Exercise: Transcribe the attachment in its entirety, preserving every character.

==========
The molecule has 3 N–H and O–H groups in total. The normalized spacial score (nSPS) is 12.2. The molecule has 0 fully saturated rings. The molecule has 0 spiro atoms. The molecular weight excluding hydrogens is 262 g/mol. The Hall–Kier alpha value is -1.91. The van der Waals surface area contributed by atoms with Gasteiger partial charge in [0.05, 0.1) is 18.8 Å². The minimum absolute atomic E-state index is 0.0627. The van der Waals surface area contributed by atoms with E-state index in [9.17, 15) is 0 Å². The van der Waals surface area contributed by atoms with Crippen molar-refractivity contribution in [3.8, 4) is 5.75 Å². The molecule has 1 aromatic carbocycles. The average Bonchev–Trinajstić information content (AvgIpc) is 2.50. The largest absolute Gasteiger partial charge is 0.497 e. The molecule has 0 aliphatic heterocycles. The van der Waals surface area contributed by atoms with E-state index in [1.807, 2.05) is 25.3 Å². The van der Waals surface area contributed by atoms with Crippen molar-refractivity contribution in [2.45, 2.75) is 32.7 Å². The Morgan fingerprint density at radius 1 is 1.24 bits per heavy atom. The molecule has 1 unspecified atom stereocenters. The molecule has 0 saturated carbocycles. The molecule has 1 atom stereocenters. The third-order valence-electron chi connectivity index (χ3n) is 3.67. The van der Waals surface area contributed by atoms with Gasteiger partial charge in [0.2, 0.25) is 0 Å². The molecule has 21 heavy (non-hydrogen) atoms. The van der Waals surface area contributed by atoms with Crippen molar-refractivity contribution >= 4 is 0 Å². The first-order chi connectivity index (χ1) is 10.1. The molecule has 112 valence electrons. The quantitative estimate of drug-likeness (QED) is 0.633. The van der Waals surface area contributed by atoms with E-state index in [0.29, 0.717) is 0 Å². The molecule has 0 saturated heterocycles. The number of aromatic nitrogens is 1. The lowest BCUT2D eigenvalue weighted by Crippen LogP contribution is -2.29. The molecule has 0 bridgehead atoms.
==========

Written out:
The molecule has 3 N–H and O–H groups in total. The normalized spacial score (nSPS) is 12.2. The molecule has 0 fully saturated rings. The molecule has 0 spiro atoms. The molecular weight excluding hydrogens is 262 g/mol. The Hall–Kier alpha value is -1.91. The van der Waals surface area contributed by atoms with Gasteiger partial charge in [0.05, 0.1) is 18.8 Å². The minimum absolute atomic E-state index is 0.0627. The van der Waals surface area contributed by atoms with E-state index in [9.17, 15) is 0 Å². The van der Waals surface area contributed by atoms with Crippen molar-refractivity contribution in [3.8, 4) is 5.75 Å². The molecule has 1 aromatic carbocycles. The average Bonchev–Trinajstić information content (AvgIpc) is 2.50. The largest absolute Gasteiger partial charge is 0.497 e. The molecule has 0 aliphatic heterocycles. The van der Waals surface area contributed by atoms with E-state index in [1.807, 2.05) is 25.3 Å². The van der Waals surface area contributed by atoms with Crippen molar-refractivity contribution in [2.45, 2.75) is 32.7 Å². The Morgan fingerprint density at radius 1 is 1.24 bits per heavy atom. The molecule has 1 unspecified atom stereocenters. The molecule has 0 saturated carbocycles. The molecule has 1 atom stereocenters. The third-order valence-electron chi connectivity index (χ3n) is 3.67. The van der Waals surface area contributed by atoms with Gasteiger partial charge in [0.2, 0.25) is 0 Å². The molecule has 21 heavy (non-hydrogen) atoms. The van der Waals surface area contributed by atoms with Crippen molar-refractivity contribution >= 4 is 0 Å². The first-order chi connectivity index (χ1) is 10.1. The molecule has 112 valence electrons. The quantitative estimate of drug-likeness (QED) is 0.633. The van der Waals surface area contributed by atoms with E-state index in [0.29, 0.717) is 0 Å². The molecule has 0 saturated heterocycles. The number of aromatic nitrogens is 1. The lowest BCUT2D eigenvalue weighted by Crippen LogP contribution is -2.29. The molecule has 0 bridgehead atoms.